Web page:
We’d asked around about the road through to Einasleigh and been rewarded with a shrug and “it’s OK”, so off we went, and it was “OK” – some bitumen, some corrugations, some washouts – OK. What we failed to ask about was the road from Einasleigh to the Gregory Developmental Rd! The Einasleigh River was over the causeway and flowing pretty fast.
As all good 4x4ers who don’t want to walk a river crossing do, we parked to the side and made ourselves some lunch and a cuppa. Sure enough 3 vehicles came down and we watched them cross, noted where it was washed out, noted their track and safely followed on.
Kalkani Crater, a very typical cone-shaped hill with a perfectly round rim that drops away into the middle was a great little walk on our way to the Undara Experience, the resort set up at the Lava Tubes.
Undara Experience, the accommodation associated with the lava tubes, was moderately busy as a music festival had just finished yesterday. It’s quite a resort here with lots of units, and heaps of powered and unpowered camping, a large open air cafe / restaurant, pool … you get the idea.
“The lava tubes and caves were formed when rivers of lava confined to a valley crusted over and formed a roof. Insulated in its casing of solidified lava, the lava flow carried on for tens of kilometres before draining out, leaving an empty tube of lava. Weaker sections of the roof of the tubes later collapsed to form caves and depressions. More than 70 caves have been found in the park.” (Text from NP literature) The lava flowed more than 90km to the north and 160km to the north-west at a rate of 1,000m3 per second!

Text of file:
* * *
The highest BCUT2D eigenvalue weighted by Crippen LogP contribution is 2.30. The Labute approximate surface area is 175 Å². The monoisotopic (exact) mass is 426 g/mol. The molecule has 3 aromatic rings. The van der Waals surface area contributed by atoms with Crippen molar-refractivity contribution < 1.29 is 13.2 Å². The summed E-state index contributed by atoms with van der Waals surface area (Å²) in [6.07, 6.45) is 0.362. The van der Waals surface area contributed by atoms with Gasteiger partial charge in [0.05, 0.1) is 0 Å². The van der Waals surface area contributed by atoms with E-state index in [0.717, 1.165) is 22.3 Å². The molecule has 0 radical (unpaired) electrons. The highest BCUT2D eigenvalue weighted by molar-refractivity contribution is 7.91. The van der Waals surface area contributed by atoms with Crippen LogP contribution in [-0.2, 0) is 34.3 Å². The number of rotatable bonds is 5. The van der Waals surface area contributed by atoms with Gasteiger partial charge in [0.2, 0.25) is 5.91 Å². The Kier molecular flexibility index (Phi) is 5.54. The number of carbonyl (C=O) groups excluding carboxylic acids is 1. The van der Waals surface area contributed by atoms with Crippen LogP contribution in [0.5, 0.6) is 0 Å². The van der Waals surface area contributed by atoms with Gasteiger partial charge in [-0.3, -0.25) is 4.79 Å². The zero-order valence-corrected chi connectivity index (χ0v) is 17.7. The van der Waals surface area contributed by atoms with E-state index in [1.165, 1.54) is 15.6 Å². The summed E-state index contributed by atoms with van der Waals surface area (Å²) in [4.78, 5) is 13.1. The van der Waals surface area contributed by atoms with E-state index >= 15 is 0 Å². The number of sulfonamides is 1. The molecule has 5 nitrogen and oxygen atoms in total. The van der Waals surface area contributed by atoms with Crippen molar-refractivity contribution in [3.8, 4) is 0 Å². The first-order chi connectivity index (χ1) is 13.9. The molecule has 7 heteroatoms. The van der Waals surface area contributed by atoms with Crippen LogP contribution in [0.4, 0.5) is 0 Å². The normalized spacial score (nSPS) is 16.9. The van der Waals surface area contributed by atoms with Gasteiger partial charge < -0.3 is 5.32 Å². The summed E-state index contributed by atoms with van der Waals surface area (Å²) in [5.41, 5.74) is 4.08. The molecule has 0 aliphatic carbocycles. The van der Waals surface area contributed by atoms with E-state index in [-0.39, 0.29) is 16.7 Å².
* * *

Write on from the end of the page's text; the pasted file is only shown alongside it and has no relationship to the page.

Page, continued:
Access to the caves is restricted to approved scientists, speleologists and guided tours. The area has received 3 times its usual annual rainfall in the last few months and the caves have been full of water, a rare event. We had the amazing experience of walking through the caves on the walkways with crystal clear, chilly water up to our shins.
There are several bush walks starting from the camping ground, the longest being the Rosella Trail at about 14km. This trail took us to several lookouts from which we could trace the track of collapsed tubes by the bright green vegetation that grows in the protected stream bed.
Situated amongst the stunning ancient landscape of Nitmiluk National Park, the 62 km Jatbula Trail follows the route travelled by generations of Jawoyn people, from Nitmiluk (Katherine Gorge) to Leliyn (Edith Falls) – a traditional song line. The local indigenous people, the Jawoyn, named the area of the gorge Nitmiluk (pronounced Nit-mi-look) meaning ‘place of cicadas’. The trail was named after Jawoyn Traditional Owner Peter Jatbula who was instrumental in securing land rights for his people and who walked the route of the trail with his family.
The Jatbula is walked as a one-way trail with walkers limited to no more than 15 leaving per day, the trail to be completed over 5 or 6 days. Walkers must be fully self-sufficient as there is no access to the trail other than at the beginning and the end. It’s booked out almost as soon as the places are released online, hence Trish has organised our little group of 4 to be doing it through a trekking company, Gecko Trekking and Canoeing.